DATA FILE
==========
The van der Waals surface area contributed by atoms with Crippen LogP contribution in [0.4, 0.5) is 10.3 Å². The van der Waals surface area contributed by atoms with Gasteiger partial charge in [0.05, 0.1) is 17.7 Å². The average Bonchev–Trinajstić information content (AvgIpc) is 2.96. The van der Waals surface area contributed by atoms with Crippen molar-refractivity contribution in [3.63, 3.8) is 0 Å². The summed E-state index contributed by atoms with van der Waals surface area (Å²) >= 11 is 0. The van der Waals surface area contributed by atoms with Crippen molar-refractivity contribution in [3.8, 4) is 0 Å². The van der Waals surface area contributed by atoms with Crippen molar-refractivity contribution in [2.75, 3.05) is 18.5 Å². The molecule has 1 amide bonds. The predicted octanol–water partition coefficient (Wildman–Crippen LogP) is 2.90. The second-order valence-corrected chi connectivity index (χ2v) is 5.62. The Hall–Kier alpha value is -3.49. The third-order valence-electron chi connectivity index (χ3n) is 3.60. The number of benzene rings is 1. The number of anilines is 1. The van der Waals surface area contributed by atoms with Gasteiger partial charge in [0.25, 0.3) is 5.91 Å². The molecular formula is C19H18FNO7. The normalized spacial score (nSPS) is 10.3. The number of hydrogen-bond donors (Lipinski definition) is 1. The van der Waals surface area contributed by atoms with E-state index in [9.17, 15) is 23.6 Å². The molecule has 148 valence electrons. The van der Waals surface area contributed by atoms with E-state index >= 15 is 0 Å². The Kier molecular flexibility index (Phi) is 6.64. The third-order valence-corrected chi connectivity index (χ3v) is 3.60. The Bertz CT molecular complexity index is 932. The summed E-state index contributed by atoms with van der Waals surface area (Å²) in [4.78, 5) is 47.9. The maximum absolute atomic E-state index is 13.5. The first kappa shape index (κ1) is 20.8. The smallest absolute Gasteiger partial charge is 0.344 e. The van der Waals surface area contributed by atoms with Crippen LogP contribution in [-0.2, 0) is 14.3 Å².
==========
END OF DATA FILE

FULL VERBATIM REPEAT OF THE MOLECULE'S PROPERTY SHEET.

The van der Waals surface area contributed by atoms with Crippen LogP contribution in [0.4, 0.5) is 10.3 Å². The van der Waals surface area contributed by atoms with Gasteiger partial charge in [0.05, 0.1) is 17.7 Å². The average Bonchev–Trinajstić information content (AvgIpc) is 2.96. The van der Waals surface area contributed by atoms with Crippen molar-refractivity contribution in [3.63, 3.8) is 0 Å². The summed E-state index contributed by atoms with van der Waals surface area (Å²) >= 11 is 0. The van der Waals surface area contributed by atoms with Crippen molar-refractivity contribution in [3.8, 4) is 0 Å². The van der Waals surface area contributed by atoms with Crippen molar-refractivity contribution in [2.75, 3.05) is 18.5 Å². The molecule has 1 amide bonds. The predicted octanol–water partition coefficient (Wildman–Crippen LogP) is 2.90. The second-order valence-corrected chi connectivity index (χ2v) is 5.62. The Hall–Kier alpha value is -3.49. The third-order valence-electron chi connectivity index (χ3n) is 3.60. The number of benzene rings is 1. The number of anilines is 1. The van der Waals surface area contributed by atoms with Gasteiger partial charge in [0.25, 0.3) is 5.91 Å². The molecular formula is C19H18FNO7. The normalized spacial score (nSPS) is 10.3. The number of hydrogen-bond donors (Lipinski definition) is 1. The van der Waals surface area contributed by atoms with E-state index in [9.17, 15) is 23.6 Å². The molecule has 148 valence electrons. The van der Waals surface area contributed by atoms with E-state index >= 15 is 0 Å². The Kier molecular flexibility index (Phi) is 6.64. The third-order valence-corrected chi connectivity index (χ3v) is 3.60. The Bertz CT molecular complexity index is 932. The summed E-state index contributed by atoms with van der Waals surface area (Å²) in [4.78, 5) is 47.9. The maximum absolute atomic E-state index is 13.5. The first kappa shape index (κ1) is 20.8. The smallest absolute Gasteiger partial charge is 0.344 e. The van der Waals surface area contributed by atoms with Crippen LogP contribution in [-0.2, 0) is 14.3 Å².